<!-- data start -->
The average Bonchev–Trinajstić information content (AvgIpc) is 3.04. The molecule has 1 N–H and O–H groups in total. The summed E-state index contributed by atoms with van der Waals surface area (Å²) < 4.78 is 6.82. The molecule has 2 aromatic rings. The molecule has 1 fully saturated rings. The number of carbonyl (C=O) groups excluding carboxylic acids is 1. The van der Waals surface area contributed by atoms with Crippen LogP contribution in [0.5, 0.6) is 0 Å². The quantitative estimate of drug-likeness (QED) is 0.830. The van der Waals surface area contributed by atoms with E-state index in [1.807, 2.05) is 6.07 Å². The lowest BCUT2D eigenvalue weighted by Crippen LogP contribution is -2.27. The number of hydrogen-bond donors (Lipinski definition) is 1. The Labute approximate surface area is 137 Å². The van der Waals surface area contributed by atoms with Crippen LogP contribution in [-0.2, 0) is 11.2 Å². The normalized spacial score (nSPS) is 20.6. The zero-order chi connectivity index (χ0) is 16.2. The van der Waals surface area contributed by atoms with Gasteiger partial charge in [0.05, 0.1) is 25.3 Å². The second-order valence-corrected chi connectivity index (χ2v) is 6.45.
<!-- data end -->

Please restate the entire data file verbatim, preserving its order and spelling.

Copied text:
The average Bonchev–Trinajstić information content (AvgIpc) is 3.04. The molecule has 1 N–H and O–H groups in total. The summed E-state index contributed by atoms with van der Waals surface area (Å²) < 4.78 is 6.82. The molecule has 2 aromatic rings. The molecule has 1 fully saturated rings. The number of carbonyl (C=O) groups excluding carboxylic acids is 1. The van der Waals surface area contributed by atoms with Crippen LogP contribution in [0.5, 0.6) is 0 Å². The quantitative estimate of drug-likeness (QED) is 0.830. The van der Waals surface area contributed by atoms with E-state index in [1.807, 2.05) is 6.07 Å². The lowest BCUT2D eigenvalue weighted by Crippen LogP contribution is -2.27. The number of hydrogen-bond donors (Lipinski definition) is 1. The Labute approximate surface area is 137 Å². The van der Waals surface area contributed by atoms with Crippen LogP contribution in [-0.2, 0) is 11.2 Å². The normalized spacial score (nSPS) is 20.6. The zero-order chi connectivity index (χ0) is 16.2. The van der Waals surface area contributed by atoms with Gasteiger partial charge in [0.05, 0.1) is 25.3 Å². The second-order valence-corrected chi connectivity index (χ2v) is 6.45.